• Ph.D. 2007 – Indiana University, Bloomington, Special Education
  • M.Ed. 2002 – Arizona State University, Educational Psychology
  • B.S. 1995 – University of Evansville, Special Education

Areas of Expertise

  • Classroom and home-based intervention strategies for young children, school-age children, and adolescents with developmental disabilities
  • Use of structured teaching strategies with individuals with autism spectrum disorders (ASD)
  • Professional development and implementation support for special education service providers
  • Identification, review, and evaluation of evidence based practices for individuals with ASD


Kara Hume’s journey to connect with and support the autism community began in high school when a service learning assignment gave her the opportunity to explore her interest in special education. She responded to a flyer for a family looking for assistance with their child with autism. At just 16 years old, she had found her calling.

Dr. Hume has worked with children and young adults on the autism spectrum for almost 30 years in a variety of capacities, including a home program therapist, teacher, trainer, consultant, and now researcher. She was a classroom teacher for seven years working primarily with students on the autism spectrum, and has worked with the UNC TEACCH Autism Program as a trainer for professionals in the field.

In all capacities Dr. Hume remains committed to improving outcomes for those with developmental disabilities.


During her ten years as a researcher at the Frank Porter Graham Child Development Institute at UNC, Dr.Hume, in collaboration with a number of colleagues across departments and disciplines, has received over $12,500,000 in funding as PI- or Co-PI, published almost forty manuscripts, and has led two of the largest studies to date examining the efficacy of school-based interventions for students with developmental disabilities. The Interagency Autism Coordinating Committee has twice identified her work as a top 20 yearly scientific advance in ASD research. While conducting this work she has had the opportunity to work with and learn from hundreds of individuals with developmental disabilities and their families, as well as faculty members, teachers, related service providers, school administrators, early intervention providers, and agency representatives across the state and country.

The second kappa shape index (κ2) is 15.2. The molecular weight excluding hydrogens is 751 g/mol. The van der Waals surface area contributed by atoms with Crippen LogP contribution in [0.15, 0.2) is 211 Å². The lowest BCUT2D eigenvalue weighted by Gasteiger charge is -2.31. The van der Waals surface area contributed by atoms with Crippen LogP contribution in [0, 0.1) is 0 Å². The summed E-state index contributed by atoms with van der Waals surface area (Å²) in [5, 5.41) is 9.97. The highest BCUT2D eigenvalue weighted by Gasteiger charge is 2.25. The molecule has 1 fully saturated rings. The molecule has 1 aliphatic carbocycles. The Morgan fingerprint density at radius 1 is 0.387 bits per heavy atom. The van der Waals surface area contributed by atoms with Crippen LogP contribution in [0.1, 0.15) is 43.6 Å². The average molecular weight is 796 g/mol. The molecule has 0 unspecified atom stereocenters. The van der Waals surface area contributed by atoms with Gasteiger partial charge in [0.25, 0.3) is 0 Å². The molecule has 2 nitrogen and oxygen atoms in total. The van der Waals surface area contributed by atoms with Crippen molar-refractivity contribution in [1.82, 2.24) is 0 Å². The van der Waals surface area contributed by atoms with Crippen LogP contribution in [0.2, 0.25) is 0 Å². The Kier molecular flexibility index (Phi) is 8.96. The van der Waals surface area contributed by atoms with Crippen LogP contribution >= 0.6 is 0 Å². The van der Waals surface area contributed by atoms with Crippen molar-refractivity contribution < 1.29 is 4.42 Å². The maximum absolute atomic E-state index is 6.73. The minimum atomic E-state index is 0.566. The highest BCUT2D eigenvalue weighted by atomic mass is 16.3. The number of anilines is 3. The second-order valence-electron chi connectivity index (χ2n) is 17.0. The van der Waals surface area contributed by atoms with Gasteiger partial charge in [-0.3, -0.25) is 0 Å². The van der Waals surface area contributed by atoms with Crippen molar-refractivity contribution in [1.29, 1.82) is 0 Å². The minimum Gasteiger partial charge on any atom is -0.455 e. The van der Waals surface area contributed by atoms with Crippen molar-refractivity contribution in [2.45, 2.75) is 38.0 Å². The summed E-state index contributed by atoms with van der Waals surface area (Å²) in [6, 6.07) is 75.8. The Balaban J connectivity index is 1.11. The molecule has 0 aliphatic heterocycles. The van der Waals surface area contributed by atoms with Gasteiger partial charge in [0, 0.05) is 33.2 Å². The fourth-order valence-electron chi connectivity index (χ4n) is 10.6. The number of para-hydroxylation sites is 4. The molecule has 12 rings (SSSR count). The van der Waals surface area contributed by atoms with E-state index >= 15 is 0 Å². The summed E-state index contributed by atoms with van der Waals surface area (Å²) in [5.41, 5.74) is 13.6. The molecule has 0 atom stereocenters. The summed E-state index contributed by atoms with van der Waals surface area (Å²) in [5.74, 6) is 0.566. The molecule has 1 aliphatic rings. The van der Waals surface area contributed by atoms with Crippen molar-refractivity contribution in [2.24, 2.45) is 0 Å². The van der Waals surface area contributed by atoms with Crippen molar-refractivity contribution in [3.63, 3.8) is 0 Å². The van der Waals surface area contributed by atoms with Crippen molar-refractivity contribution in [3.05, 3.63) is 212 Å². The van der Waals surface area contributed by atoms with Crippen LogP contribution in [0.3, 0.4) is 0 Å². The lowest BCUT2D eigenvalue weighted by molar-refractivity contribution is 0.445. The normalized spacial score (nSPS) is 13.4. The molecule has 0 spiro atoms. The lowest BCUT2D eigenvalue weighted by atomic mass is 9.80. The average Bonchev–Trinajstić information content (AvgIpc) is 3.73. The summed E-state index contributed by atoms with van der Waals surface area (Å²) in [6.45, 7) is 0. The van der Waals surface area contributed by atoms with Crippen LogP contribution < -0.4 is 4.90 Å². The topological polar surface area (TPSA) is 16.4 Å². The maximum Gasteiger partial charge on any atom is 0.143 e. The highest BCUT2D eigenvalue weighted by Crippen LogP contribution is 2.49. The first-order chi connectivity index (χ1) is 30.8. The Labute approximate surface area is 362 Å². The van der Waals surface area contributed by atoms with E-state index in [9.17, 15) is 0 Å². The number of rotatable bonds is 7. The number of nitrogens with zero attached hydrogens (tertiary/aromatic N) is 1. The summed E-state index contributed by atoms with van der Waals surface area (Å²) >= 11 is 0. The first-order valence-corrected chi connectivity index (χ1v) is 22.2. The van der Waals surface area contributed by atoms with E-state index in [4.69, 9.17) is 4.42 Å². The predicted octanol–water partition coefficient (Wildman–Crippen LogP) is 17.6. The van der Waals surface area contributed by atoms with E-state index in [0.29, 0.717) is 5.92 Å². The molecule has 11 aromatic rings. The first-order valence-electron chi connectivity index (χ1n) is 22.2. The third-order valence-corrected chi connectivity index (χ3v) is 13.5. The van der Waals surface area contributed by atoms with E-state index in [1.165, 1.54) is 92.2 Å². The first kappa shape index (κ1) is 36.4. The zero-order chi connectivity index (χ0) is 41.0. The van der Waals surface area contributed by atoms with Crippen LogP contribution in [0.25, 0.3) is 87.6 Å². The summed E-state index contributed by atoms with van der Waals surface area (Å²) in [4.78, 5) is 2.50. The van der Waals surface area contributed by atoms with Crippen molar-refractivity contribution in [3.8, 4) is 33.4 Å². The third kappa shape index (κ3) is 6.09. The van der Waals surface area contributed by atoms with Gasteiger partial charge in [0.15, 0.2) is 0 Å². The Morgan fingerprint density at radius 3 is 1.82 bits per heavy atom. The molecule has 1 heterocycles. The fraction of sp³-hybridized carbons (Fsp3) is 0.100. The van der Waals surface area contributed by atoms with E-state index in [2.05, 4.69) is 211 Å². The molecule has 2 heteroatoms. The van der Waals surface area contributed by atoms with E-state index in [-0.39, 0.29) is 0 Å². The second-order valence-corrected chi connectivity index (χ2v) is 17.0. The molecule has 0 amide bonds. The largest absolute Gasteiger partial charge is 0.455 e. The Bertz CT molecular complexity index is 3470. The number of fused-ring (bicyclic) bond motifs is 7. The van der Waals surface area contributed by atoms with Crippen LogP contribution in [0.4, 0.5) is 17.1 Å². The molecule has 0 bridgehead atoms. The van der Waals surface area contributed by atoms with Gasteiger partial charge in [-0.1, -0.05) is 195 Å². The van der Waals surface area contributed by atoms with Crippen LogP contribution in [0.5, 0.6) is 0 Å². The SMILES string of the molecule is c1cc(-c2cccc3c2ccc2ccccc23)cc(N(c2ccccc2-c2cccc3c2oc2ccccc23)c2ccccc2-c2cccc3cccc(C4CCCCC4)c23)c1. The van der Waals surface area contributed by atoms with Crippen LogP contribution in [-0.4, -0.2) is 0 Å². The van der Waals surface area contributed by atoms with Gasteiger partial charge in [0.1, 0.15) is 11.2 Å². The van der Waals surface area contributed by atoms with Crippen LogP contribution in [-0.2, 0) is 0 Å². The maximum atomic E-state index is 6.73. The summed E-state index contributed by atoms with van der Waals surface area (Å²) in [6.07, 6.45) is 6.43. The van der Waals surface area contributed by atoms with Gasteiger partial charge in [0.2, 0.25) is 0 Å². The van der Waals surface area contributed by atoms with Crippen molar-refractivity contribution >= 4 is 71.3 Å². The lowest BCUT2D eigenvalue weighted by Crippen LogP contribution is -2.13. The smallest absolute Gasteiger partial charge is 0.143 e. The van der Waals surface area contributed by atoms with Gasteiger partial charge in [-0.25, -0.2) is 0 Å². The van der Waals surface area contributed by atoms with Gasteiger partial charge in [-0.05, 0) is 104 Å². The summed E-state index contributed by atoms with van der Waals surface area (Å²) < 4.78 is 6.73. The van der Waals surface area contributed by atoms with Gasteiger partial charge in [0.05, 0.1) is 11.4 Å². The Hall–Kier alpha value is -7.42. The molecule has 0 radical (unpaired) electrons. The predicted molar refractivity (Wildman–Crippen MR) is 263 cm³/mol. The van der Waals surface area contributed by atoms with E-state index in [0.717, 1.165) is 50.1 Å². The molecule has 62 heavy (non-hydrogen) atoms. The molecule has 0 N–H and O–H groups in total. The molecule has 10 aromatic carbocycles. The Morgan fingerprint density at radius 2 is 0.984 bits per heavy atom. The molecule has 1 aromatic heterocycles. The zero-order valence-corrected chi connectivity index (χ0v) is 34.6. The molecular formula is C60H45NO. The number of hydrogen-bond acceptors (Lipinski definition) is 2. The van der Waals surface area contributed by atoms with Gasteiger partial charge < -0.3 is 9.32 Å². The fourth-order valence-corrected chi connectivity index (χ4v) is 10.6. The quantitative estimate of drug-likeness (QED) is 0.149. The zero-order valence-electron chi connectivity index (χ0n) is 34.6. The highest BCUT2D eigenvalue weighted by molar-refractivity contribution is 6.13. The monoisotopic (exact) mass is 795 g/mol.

Dr. Hume’s research focuses on increasing access for individuals with developmental disabilities to high quality community-based interventions. Her research interests span the age range—with a great deal of work focusing on school based interventions for individuals with developmental disabilities.

Much of Dr.Hume’s work focuses on the design and implementation of interventions for individuals with developmental disabilities, their families, and service providers in school settings. She, along with Dr. Sam Odom, lead the Center on Secondary Education for Students with ASD (CSESA), a Research and Development Center funded by IES. The mission is to understand and improve the very bleak postsecondary outcomes for adolescents with ASD through high quality interventions in the high school setting, and this is the largest intervention study to date with adolescents on the spectrum. Dr.Hume was recently awarded a Follow-Up Grant from IES to study this group of adolescents as they move beyond high school to examine the impact of CSESA on employment, education, and community integration outcomes.

Dr. Hume’s research also focuses on identifying evidence based practices for individuals with ASD and translating those findings into practical tools for service providers. As a former special education teacher serving students with developmental disabilities, she understands many of the challenges service providers face in accessing resources, navigating the many well-touted but under-studied interventions, and meeting the very diverse needs of students. Several research highlights include: leading the recent systematic review updating the EBPs for students with ASD through her directorship of the National Clearinghouse on Autism Evidence and Practice, authoring a number of high profile reviews of the literature intended to assist service providers in identifying evidence based practices and programs, presenting and publishing in practitioner-oriented venues and with practitioner partners to ensure research results are reaching intended audiences authoring curricula and online modules translating research to practice, and partnering with service providers across research efforts.